NORTH HAVEN — The state’s third medical school opened its doors to students last week, the first to do so since UConn’s medical school started in 1968.
Quinnipiac University’s Frank H. Netter MD School of Medicine in North Haven is in its second week of classes for 60 future physicians. Classrooms, mock operating rooms and offices are located in the former Anthem Blue Cross and Blue Shield building on Bassett Road, renovated at a cost of $100 million.
The new graduate school will help address what’s projected to be a nationwide lack of physicians, said Dean Bruce Koeppen.
Baby boomers, moving toward retirement, are more likely to use health care than previous generations and often have at least one serious medical condition. Forty percent of physicians are also expected to retire in the next 10 years, according to Koeppen.
“There’s a national shortage of physicians that’s predicted only to get worse,” he said.
Bill Berger, a 42-year-old Cheshire resident, worked for two decades at the Agricultural Experiment State in New Haven before deciding he wanted to be a physician. The biology major said he worked in food and environmental safety.
“I wanted more of a personal connection with the people I’m helping,” Berger said.
Quinnipiac’s new school appealed to him since its professors were focused on teaching rather than research.
Berger said he has yet to pick a specialty and is waiting to see “what speaks to me the most.”
Stephen Wikel, senior associate dean for scholarship, said the school was intentional about finding faculty interested in education. At many medical schools, teaching is only a small portion of the duties of faculty.
“We really are looking for people who are interested in teaching and being true medical educators,” Wikel said.
During the search to fill 22 positions, 967 applications were considered.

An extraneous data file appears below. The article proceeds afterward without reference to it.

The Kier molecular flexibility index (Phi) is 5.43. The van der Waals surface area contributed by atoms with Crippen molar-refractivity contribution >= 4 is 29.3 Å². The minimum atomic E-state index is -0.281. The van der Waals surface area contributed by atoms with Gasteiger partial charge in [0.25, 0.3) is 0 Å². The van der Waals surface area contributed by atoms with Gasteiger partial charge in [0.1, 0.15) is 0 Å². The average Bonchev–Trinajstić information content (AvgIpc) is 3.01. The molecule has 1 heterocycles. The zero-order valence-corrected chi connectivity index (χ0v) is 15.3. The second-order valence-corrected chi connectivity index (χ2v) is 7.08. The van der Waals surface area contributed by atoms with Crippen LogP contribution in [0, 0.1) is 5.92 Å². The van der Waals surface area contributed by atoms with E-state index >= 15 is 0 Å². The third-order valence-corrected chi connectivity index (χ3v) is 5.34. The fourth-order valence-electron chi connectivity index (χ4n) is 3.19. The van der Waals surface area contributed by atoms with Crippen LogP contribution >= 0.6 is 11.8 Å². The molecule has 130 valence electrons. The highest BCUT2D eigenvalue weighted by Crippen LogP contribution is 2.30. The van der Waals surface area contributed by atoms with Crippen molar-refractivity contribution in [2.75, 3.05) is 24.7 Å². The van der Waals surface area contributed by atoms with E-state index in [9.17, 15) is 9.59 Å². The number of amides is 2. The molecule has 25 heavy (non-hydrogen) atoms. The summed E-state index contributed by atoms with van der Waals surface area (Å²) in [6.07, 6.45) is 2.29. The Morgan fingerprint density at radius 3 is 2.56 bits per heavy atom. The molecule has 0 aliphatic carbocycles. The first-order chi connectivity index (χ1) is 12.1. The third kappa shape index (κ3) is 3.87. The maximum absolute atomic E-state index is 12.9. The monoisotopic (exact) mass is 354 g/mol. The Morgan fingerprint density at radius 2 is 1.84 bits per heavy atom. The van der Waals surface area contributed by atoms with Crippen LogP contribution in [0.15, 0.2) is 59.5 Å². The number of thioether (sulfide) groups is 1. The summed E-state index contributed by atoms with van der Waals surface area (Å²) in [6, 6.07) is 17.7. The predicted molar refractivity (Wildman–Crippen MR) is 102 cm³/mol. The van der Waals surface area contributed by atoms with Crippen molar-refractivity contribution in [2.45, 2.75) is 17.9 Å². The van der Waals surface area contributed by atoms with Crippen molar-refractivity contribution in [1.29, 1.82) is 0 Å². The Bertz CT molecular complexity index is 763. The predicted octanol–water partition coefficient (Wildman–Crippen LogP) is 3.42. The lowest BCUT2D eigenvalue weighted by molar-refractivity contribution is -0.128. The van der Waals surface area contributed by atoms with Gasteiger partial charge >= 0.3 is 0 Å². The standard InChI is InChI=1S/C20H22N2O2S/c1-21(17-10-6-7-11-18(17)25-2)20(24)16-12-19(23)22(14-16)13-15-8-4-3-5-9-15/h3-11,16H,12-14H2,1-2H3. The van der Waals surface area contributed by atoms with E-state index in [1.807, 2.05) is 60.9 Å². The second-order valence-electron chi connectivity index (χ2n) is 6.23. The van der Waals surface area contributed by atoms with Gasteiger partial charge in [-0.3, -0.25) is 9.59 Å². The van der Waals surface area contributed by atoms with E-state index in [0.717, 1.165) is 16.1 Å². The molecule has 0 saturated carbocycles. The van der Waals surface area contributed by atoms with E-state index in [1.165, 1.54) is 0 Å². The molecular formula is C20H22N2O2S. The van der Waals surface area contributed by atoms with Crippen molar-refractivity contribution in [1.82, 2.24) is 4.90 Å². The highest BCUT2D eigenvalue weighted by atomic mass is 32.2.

Quinnipiac bought the 104-acre property in 2007 for $40 million. The campus hosts the schools of health sciences, nursing, medicine and education. Quinnipiac’s law school will also move to North Haven from Hamden next fall so that graduate studies will be consolidated.
Departments have been moving into the renovated building since 2009, starting with the School of Health Sciences. The School of Nursing began in 2011 after expanding from a department within health sciences.
Some of the latest and most cutting-edge technologies are included in the new medical school building, Wikel said. Two full operating rooms are available for mock surgeries, complete with $250,000 mannequins which mimic the human body and which can be controlled by a professor in an adjoining room. Those mannequins can be used to test students by going into cardiac arrest, for example.
Other rooms have long tables with hook-ups for eight computers. Those computers’ screens can be projected onto a larger screen at the end of the table.
Wikel said the school also spent $300,000 getting some of the highest quality anatomical models of various human organs and structures.
The new school received nearly 2,000 applications for 60 slots according to Koeppen. Class sizes are set to increase to 120 in three years, and the school’s already received more than 3,500 applications for next fall. Annual tuition is $49,650.
About 50,000 students apply to medical schools which accepted 20,000 last year nationally, Koeppen said
In addition to the 22 faculty at the medical school, there are about 300 doctors from area hospitals who will give occasional lectures at the North Haven campus or work with students in the field. Area hospitals include MidState Medical Center, Middlesex Hospital and Waterbury Hospital.